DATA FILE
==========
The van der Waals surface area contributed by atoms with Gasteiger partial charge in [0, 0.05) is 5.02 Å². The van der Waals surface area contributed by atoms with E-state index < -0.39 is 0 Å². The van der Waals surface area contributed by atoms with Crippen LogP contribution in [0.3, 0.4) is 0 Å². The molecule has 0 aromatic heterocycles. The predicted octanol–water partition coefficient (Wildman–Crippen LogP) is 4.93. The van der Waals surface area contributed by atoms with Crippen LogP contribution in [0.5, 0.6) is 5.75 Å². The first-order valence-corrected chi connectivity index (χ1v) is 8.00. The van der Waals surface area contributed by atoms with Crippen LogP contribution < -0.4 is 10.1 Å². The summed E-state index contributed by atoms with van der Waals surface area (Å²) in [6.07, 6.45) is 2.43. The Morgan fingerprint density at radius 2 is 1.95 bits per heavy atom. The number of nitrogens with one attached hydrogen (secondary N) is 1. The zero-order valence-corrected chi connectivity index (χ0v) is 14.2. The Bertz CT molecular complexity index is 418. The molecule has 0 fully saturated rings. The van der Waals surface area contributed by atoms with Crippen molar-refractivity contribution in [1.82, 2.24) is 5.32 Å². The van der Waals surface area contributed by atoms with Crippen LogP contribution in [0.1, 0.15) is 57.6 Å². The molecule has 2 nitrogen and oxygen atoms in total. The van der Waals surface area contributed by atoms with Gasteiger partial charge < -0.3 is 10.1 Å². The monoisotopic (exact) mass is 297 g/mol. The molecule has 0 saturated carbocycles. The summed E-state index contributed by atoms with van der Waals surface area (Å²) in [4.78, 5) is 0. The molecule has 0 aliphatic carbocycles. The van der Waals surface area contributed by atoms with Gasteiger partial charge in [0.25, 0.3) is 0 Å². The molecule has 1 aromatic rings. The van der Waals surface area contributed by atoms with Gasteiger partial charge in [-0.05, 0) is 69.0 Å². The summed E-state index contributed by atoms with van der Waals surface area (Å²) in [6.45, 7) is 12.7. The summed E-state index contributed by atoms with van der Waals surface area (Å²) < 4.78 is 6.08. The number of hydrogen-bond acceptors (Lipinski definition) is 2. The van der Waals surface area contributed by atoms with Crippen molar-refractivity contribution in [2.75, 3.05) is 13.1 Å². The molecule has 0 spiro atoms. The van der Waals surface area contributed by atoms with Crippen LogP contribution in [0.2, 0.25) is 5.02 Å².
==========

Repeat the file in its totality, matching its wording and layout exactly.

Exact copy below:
The van der Waals surface area contributed by atoms with Gasteiger partial charge in [0, 0.05) is 5.02 Å². The van der Waals surface area contributed by atoms with E-state index < -0.39 is 0 Å². The van der Waals surface area contributed by atoms with Crippen LogP contribution in [0.3, 0.4) is 0 Å². The molecule has 0 aromatic heterocycles. The predicted octanol–water partition coefficient (Wildman–Crippen LogP) is 4.93. The van der Waals surface area contributed by atoms with Crippen LogP contribution in [0.5, 0.6) is 5.75 Å². The first-order valence-corrected chi connectivity index (χ1v) is 8.00. The van der Waals surface area contributed by atoms with Crippen LogP contribution < -0.4 is 10.1 Å². The summed E-state index contributed by atoms with van der Waals surface area (Å²) in [6.07, 6.45) is 2.43. The Morgan fingerprint density at radius 2 is 1.95 bits per heavy atom. The number of nitrogens with one attached hydrogen (secondary N) is 1. The zero-order valence-corrected chi connectivity index (χ0v) is 14.2. The Bertz CT molecular complexity index is 418. The molecule has 0 fully saturated rings. The van der Waals surface area contributed by atoms with Crippen molar-refractivity contribution in [1.82, 2.24) is 5.32 Å². The van der Waals surface area contributed by atoms with Crippen LogP contribution in [0.1, 0.15) is 57.6 Å². The molecule has 2 nitrogen and oxygen atoms in total. The van der Waals surface area contributed by atoms with Gasteiger partial charge < -0.3 is 10.1 Å². The monoisotopic (exact) mass is 297 g/mol. The molecule has 0 saturated carbocycles. The summed E-state index contributed by atoms with van der Waals surface area (Å²) in [4.78, 5) is 0. The molecule has 0 aliphatic carbocycles. The van der Waals surface area contributed by atoms with Gasteiger partial charge in [0.25, 0.3) is 0 Å². The molecule has 1 aromatic rings. The van der Waals surface area contributed by atoms with Gasteiger partial charge in [-0.05, 0) is 69.0 Å². The summed E-state index contributed by atoms with van der Waals surface area (Å²) in [6.45, 7) is 12.7. The summed E-state index contributed by atoms with van der Waals surface area (Å²) < 4.78 is 6.08. The number of hydrogen-bond acceptors (Lipinski definition) is 2. The van der Waals surface area contributed by atoms with Crippen molar-refractivity contribution in [2.75, 3.05) is 13.1 Å². The molecule has 0 spiro atoms. The van der Waals surface area contributed by atoms with Crippen LogP contribution in [0.2, 0.25) is 5.02 Å².